We’ve Got a Golden Cross — Literally

by Tyler Craig | September 21, 2012 11:15 am

The blogosphere is abuzz with chatter of a “golden cross” showing up in the precious metals space. Far from a mystical religious sign, the golden cross is a popular moving average signal generated when the 50-day moving average (50 MA) crosses above the 200-day moving average (200 MA).

Stock market lore and outright common sense contend the golden cross is a bullish omen — particularly when the asset in question is in the midst of a secular bull market like gold is.

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Including the current signal, gold has only experienced a golden cross six times since 2000. That’s roughly one signal every two years — an infrequent occurrence, to be sure. The rarity of the signal can be chalked up to the fact that gold has been riding an epic secular bull market with few corrections.

Given the nature of a 50 MA, it takes a sizable, multi-month drop in price to cause the 50 MA to cross back below the 200 MA. This obviously is necessary before the next golden cross can occur.

Gold enthusiasts will be happy to learn that all five past signals resulted in profitable trades (assuming you closed the position with the 50 MA crossed back below the 200 MA). Admittedly, five signals is a paltry sampling size, and any respectable numbers-lover would warn of reading too much into such a small data set.

Regardless, it’s safe to say the golden cross has an impressive track record.

Of course, if you’ve been waiting for the golden cross before getting bullish on gold, I would argue you’ve arrived to the party later than necessary. There is a great degree of lag when an asset starts to recover from a correction before the golden cross is generated. Gold has risen roughly 200 points ($1,550-$1,750) since July. But, take heart — though the gold bulls might already have cracked open the bubbly and polished off the hors d’oeuvre, the heart of the party may be just getting started.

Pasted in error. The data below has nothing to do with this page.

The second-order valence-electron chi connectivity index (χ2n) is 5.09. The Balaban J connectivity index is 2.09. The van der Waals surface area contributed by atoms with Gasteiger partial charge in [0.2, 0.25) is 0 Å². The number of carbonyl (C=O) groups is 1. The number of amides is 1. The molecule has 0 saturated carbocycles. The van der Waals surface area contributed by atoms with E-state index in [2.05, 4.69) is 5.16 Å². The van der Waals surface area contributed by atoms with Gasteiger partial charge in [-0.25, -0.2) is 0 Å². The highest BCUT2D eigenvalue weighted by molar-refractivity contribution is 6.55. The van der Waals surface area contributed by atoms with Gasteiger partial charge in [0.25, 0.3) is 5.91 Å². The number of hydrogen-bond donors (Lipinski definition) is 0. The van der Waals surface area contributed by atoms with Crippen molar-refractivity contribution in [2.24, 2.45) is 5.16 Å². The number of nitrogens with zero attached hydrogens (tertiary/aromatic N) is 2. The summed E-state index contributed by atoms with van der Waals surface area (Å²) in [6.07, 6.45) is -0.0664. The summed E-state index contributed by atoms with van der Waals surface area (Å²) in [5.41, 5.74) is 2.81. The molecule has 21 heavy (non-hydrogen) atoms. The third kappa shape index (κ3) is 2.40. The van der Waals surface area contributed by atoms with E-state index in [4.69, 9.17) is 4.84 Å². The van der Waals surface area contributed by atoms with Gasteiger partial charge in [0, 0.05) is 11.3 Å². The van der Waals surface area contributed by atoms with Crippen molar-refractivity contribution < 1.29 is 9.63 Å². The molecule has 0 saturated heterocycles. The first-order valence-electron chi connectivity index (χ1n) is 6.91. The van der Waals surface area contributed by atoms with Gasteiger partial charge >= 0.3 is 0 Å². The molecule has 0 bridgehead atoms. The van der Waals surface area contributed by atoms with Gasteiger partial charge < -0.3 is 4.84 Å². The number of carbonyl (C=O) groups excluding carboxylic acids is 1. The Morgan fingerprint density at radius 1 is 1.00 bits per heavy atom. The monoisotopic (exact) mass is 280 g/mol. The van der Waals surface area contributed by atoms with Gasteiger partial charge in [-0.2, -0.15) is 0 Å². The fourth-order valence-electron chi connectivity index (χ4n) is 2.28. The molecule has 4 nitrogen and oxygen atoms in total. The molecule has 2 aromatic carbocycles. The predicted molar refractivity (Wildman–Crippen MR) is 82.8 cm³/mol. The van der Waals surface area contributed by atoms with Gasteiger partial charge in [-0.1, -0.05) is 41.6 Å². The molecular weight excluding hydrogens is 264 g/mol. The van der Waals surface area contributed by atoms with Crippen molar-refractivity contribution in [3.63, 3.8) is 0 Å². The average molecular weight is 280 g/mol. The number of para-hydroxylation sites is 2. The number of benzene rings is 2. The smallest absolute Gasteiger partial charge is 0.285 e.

One play worth consideration for those owning at least 100 shares of the SPDR Gold Shares (NYSE:GLD[1]) is the stock replacement strategy.

This trade consists of selling your stock and replacing it with a long call option. The long call ties up a smaller amount of capital and therefore has less risk. If GLD pulls back in the coming weeks, you’ll lose less with the long call than you would with your stock position. It also leaves you open to additional profits if gold continues its bullish run in the coming months.

If you want to maintain your exposure to gold throughout the end of the year, you could sell your stock and buy the January 170 call for around $8.

As of this writing, Tyler Craig did not hold a position in any of the aforementioned securities.

  1. GLD: http://studio-5.financialcontent.com/investplace/quote?Symbol=GLD

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